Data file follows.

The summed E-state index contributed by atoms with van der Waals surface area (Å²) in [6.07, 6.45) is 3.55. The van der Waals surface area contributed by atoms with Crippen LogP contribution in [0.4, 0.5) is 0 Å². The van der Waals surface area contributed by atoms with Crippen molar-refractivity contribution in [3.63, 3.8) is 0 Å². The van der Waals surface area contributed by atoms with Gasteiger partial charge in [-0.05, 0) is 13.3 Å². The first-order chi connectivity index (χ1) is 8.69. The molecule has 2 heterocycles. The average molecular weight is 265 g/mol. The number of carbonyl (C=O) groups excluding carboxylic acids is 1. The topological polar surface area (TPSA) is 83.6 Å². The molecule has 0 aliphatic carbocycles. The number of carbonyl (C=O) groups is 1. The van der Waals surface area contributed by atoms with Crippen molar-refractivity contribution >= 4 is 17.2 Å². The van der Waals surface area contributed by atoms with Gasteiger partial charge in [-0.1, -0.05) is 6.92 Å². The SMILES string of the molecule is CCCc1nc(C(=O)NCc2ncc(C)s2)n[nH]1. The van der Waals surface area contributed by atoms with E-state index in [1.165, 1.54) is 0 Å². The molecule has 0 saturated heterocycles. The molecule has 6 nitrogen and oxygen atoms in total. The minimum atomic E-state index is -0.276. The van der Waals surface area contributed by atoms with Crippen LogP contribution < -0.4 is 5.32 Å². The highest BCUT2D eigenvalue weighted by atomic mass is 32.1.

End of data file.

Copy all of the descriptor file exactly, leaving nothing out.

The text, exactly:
The summed E-state index contributed by atoms with van der Waals surface area (Å²) in [6.07, 6.45) is 3.55. The van der Waals surface area contributed by atoms with Crippen LogP contribution in [0.4, 0.5) is 0 Å². The van der Waals surface area contributed by atoms with Crippen molar-refractivity contribution in [3.63, 3.8) is 0 Å². The van der Waals surface area contributed by atoms with Gasteiger partial charge in [-0.05, 0) is 13.3 Å². The first-order chi connectivity index (χ1) is 8.69. The molecule has 2 heterocycles. The average molecular weight is 265 g/mol. The number of carbonyl (C=O) groups excluding carboxylic acids is 1. The topological polar surface area (TPSA) is 83.6 Å². The molecule has 0 aliphatic carbocycles. The number of carbonyl (C=O) groups is 1. The van der Waals surface area contributed by atoms with Crippen molar-refractivity contribution >= 4 is 17.2 Å². The van der Waals surface area contributed by atoms with Gasteiger partial charge in [-0.1, -0.05) is 6.92 Å². The SMILES string of the molecule is CCCc1nc(C(=O)NCc2ncc(C)s2)n[nH]1. The van der Waals surface area contributed by atoms with E-state index in [1.165, 1.54) is 0 Å². The molecule has 0 saturated heterocycles. The molecule has 6 nitrogen and oxygen atoms in total. The minimum atomic E-state index is -0.276. The van der Waals surface area contributed by atoms with Crippen LogP contribution < -0.4 is 5.32 Å². The highest BCUT2D eigenvalue weighted by atomic mass is 32.1.